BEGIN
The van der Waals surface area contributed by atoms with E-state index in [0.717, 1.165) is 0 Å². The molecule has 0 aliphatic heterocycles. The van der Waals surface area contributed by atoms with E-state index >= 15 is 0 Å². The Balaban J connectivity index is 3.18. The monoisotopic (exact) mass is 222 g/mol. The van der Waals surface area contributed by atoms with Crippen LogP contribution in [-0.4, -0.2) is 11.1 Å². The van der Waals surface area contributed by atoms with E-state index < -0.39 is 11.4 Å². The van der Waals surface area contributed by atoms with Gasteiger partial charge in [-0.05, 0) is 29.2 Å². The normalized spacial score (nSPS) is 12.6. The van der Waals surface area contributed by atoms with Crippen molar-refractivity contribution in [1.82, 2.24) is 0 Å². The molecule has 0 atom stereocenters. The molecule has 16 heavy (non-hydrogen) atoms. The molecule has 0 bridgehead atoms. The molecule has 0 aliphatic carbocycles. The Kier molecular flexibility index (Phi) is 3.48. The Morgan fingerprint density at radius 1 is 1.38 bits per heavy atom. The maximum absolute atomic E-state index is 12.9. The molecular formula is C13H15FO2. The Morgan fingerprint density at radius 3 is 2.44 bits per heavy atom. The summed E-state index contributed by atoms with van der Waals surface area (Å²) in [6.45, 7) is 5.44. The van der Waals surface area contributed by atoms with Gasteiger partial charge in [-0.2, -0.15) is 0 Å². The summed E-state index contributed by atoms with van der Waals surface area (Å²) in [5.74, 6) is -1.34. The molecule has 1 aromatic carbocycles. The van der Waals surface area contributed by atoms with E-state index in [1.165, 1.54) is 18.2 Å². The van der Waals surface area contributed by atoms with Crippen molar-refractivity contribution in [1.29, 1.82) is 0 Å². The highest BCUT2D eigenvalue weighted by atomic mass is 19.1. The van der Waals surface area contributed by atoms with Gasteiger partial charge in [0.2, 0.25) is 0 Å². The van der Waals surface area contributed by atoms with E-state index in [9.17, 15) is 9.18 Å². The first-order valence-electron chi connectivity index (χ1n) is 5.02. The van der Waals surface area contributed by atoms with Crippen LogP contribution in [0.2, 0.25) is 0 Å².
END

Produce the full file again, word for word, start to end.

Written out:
The van der Waals surface area contributed by atoms with E-state index in [0.717, 1.165) is 0 Å². The molecule has 0 aliphatic heterocycles. The van der Waals surface area contributed by atoms with E-state index >= 15 is 0 Å². The Balaban J connectivity index is 3.18. The monoisotopic (exact) mass is 222 g/mol. The van der Waals surface area contributed by atoms with Crippen LogP contribution in [-0.4, -0.2) is 11.1 Å². The van der Waals surface area contributed by atoms with E-state index < -0.39 is 11.4 Å². The van der Waals surface area contributed by atoms with Gasteiger partial charge in [-0.05, 0) is 29.2 Å². The normalized spacial score (nSPS) is 12.6. The van der Waals surface area contributed by atoms with Crippen molar-refractivity contribution in [1.82, 2.24) is 0 Å². The molecule has 0 atom stereocenters. The molecule has 16 heavy (non-hydrogen) atoms. The molecule has 0 bridgehead atoms. The molecule has 0 aliphatic carbocycles. The Kier molecular flexibility index (Phi) is 3.48. The Morgan fingerprint density at radius 1 is 1.38 bits per heavy atom. The maximum absolute atomic E-state index is 12.9. The molecular formula is C13H15FO2. The Morgan fingerprint density at radius 3 is 2.44 bits per heavy atom. The summed E-state index contributed by atoms with van der Waals surface area (Å²) in [6.45, 7) is 5.44. The van der Waals surface area contributed by atoms with Gasteiger partial charge in [-0.2, -0.15) is 0 Å². The summed E-state index contributed by atoms with van der Waals surface area (Å²) in [5.74, 6) is -1.34. The molecule has 1 aromatic carbocycles. The van der Waals surface area contributed by atoms with E-state index in [1.165, 1.54) is 18.2 Å². The van der Waals surface area contributed by atoms with Crippen molar-refractivity contribution in [1.29, 1.82) is 0 Å². The highest BCUT2D eigenvalue weighted by atomic mass is 19.1. The van der Waals surface area contributed by atoms with Gasteiger partial charge in [0.2, 0.25) is 0 Å². The van der Waals surface area contributed by atoms with E-state index in [9.17, 15) is 9.18 Å². The first-order valence-electron chi connectivity index (χ1n) is 5.02. The van der Waals surface area contributed by atoms with Crippen LogP contribution in [0.2, 0.25) is 0 Å².